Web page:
Although many studies have shown short term benefits to early childhood education, the long-term benefits have been less explored. A new study by William Gormley Jr. and colleagues found that children who had participated in the Tulsa universal Pre-K program in 2006 were 12% more likely to enroll in a 2-year or 4-year college. In particular, Black and Hispanic children who had attended the Pre-K program were more likely to enroll in 4-year institutions. Children who had participated in the Tulsa Head Start program were 7% more likely to enroll in any college or university, but these results were only slightly statistically significant.
The research team calculated propensity scores to compare the groups of children who did and did not attend the Pre-K program to account for other factors that may have influenced likelihood to enroll in college.
Tulsa’s universal Pre-K program is one of the oldest in the US. Teachers in the program have college degrees, are certified in early childhood education, and are paid similarly to public school teachers. Tulsa also has an effective system of magnet schools that students can attend on the journey from Pre-K to college. These factors may have made the impact of universal Pre-K on Tulsa’s children particularly long-lasting. However, since many studies have shown the increased earning power of having a 4-year college degree, 2-year degree, or even having completed some college credits without completing a degree program, the authors suggest that a strong universal pre-K program could possibly be a worthwhile investment.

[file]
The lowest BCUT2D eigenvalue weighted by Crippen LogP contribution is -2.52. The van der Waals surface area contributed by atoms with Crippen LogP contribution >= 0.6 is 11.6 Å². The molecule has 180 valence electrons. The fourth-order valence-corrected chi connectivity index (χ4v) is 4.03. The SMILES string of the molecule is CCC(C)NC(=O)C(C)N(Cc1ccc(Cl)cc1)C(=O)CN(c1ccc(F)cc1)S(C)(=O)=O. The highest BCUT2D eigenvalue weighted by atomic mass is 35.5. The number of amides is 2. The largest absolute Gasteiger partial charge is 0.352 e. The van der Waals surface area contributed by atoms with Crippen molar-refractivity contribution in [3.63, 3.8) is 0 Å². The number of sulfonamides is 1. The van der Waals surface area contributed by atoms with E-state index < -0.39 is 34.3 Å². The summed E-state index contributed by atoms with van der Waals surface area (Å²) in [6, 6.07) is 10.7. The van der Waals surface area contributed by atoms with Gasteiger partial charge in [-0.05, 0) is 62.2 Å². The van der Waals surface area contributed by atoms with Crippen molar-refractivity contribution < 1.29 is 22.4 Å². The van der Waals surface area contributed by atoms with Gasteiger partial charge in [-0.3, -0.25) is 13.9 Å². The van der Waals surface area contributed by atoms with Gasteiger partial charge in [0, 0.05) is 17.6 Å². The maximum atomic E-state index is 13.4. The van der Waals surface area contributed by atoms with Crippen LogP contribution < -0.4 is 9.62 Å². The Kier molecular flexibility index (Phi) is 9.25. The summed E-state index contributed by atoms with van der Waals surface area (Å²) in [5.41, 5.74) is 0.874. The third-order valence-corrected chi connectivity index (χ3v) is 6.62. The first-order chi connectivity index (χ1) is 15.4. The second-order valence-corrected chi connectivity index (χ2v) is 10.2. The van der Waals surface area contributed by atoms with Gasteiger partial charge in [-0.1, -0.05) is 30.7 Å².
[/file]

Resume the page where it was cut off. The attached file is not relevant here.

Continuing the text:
Source (Open Access): Gormley, W. T., Amadon, S., Magnuson, K., Claessens, A., & Hummel-Price, D. (2023). Universal pre-K and college enrollment: Is there a link? AERA Open, 9, 23328584221147892. https://doi.org/10.1177/23328584221147893